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<article>
<h3>
<a NAME="gsoc2019"></a>2019-02: Topics for GSoC 2019
</h3>
<section>
<h4>Android Port</h4>
<p>
It is time for GNUnet to run properly on Android.  Note that
GNUnet is written in C, and this is not about rewriting
GNUnet in Java, but about getting the C code to run on Android.
<br>
Mentor: <a href="https://www.goebel-consult.de/">Hartmut Goebel</a>
</p>
</section>

<section>
<h4>Help with Continuous Integration setup</h4>
<p>
There is a push for migrating our CI to Gitlab.  The CI should
eventually not just run "make check" on various platforms, but also
perform tests with multiple peers running in different VMs with
specific network topologies (i.e. NAT) between them being simulated.
The CI should also be integrated with Gauger for performance
regression analysis.  Running jobs only when dependencies have changed
and scripting more granular triggers or ideally automatic dependency
discovery (as done by the autotools) is also important.
<br>
Mentor: TBD
</p>
</section>

<section>
<h4>Migrate gnunet-qr from Python 2.7 to C using libzbar</h4>
<p>
Python 2.7 is reaching its end-of-life, and we want to get rid
of the dependency on Python. The existing gnunet-qr tool is a
rather simple wrapper around python-zbar, which itself wraps
libzbar. The goal of this project is to directly use libzbar
to scan QR codes for GNUnet / the GNU Name System (see
also <a href="https://bugs.gnunet.org/view.php?id=5562">#5562</a>).
<br>
Mentor: Christian Grothoff
</p>
</section>

<section>
<h4>re:claimID OpenID Connect performance improvements</h4>
<p>
reclaimID is a decentralized identity system build on top of the GNU
Name System.
Upon authorization, the user provides a requesting party (RP) such as a website
with an authorization ticket (e.g. piggybacked in an OpenID authorization code).
The RP uses information contained in this ticket to
<ol>
<li> Retrieve the decryption key from GNS</li>
<li> Retrieve the user attributes from GNS</li>
</ol>
The GNS lookups ensure that the RP receives up-to-date attributes and functional
decryption keys. However, in particular the RP-specific encryption key
resolution can be slow and even fail depending on the network topology.
We propose that in an initial exchange, in particular OpenID authorization code
flows, we try to incorporate key and maybe even an attribute set in the ticket
exchange.

In order to mitigate this issue, this project is meant to investigate and implement how...
<ol>
<li> ... decryption keys can be added to an initial exchange in OpenID.</li>
<li> ... initial set(s) of attributes can be piggybacked in OpenID.</li>
</ol>
<br/>
Mentor: Martin Schanzenbach
</p>
</section>

<section>
<h4>re:claimID alternative GNS-based encryption</h4>
<p>
re:claimID is a decentralized identity system build on top of the GNU
Name System.
The initial design and implementation of re:claimID includes an attribute-based
encryption module in order to prevent unauthorized access to attributes in the
name system.
Our motivation for re:claimID was for it to be name system agnostic, which
means the design theoretically also works for other name systems such as
namecoin.
Other name systems often do not have built-in mechanisms in order to do this.
Hence, we implemented an ABE access control layer. Our ABE implementation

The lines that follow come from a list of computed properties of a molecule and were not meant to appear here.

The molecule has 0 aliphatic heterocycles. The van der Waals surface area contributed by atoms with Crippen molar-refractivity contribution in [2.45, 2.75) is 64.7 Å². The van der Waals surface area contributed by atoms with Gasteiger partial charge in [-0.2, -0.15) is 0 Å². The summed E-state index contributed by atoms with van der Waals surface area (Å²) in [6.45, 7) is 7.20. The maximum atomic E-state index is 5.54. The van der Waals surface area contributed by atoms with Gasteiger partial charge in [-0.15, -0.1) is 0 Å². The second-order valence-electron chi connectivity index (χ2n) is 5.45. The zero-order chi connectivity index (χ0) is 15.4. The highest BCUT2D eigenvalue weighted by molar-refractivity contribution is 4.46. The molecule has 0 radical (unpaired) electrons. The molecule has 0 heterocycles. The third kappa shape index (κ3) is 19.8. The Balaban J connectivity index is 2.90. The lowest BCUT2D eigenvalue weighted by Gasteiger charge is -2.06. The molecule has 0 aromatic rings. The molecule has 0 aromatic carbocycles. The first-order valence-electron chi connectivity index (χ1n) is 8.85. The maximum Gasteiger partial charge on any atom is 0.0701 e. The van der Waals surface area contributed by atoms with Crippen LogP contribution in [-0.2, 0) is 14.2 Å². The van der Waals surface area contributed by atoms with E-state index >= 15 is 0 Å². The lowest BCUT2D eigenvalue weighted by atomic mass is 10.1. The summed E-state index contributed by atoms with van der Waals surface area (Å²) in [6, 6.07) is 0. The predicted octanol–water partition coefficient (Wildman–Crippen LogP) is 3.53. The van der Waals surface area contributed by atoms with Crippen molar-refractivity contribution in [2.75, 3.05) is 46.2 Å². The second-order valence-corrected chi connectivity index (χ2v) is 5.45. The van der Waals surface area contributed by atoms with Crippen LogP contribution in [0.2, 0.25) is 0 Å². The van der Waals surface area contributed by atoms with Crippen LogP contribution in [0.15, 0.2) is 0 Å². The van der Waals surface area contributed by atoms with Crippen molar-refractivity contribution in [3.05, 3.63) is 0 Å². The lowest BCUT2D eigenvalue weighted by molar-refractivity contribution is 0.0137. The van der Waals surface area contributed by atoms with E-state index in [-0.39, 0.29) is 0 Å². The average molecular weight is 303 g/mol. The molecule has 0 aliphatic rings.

requires two third party libraries: libpbc and libgabe. While we could merge
libgabe into the gnunet service implementation of re:claimID, libpbc is a
rather large, third party library which lacks packaging in distributions and
for platforms.
On the other hand, GNS supports record data encryption using symmetric keys as
labels.
If we make the access control layer of re:claimID more generic in order to
support both ABE and GNS encryption, we could reduce the required depenencies.
This would result in gnunet packages to include re:claimID by default.

In short, the goals are to...
<ol>
<li> ... improve performance by reducing encryption overhead.</li>
<li> ... reduce dependencies.</li>
</ol>
<br/>
Mentor: Martin Schanzenbach
</p>
</section>

<section>
<h4>Enable all networking applications to run over GNUnet out of the box</h4>
<p>
One great problem of the current Internet is the lack of disintermediation. When people want to talk they need a chat service. When they want to share files they need a file transfer service. Although GNUnet already possesses quite advanced integration into Linux networking, a little extra work is needed for existing applications like irc, www, ftp, rsh, nntpd to run over it in a peer-to-peer way, simply by using a GNS hostname like friend.gnu. Once people have added a person to their GNS they can immediately message, exchange files and suchlike directly, with nothing but the GNUnet in the middle, using applications that have been distributed with unix systems ever since the 1980's. We can produce an OS distribution where these things work out of the box with the nicknames of people instead of cloud services. We discussed this topic at the 2018 GNUnet Hacker Meeting, and concluded that it will take the following:
</p>
<ol>
<li>Deterministic allocation of IP addresses in exit range by PeerId AND CADET port.</li>
<li>Change of exit daemon to exit service, with new APIs to (a) export mapping of allocated IP addresses to PeerID and CADET port (and eventually also dynamic adding/removing of exit maps)</li>
<li>New service that hijacks DNS reverse lookups in the exit range, mapping them to its own GNS zone where labels are mapped to VPN records with the information from (2), and the label.zone is returned for the reverse lookup.</li>
</ol>
<p>
For more information and context, read <a href="https://bugs.gnunet.org/view.php?id=4625">bug id 4625</a>.
</p>
<p>
Mentors: lynX, dvn
</p>
</section>
</article>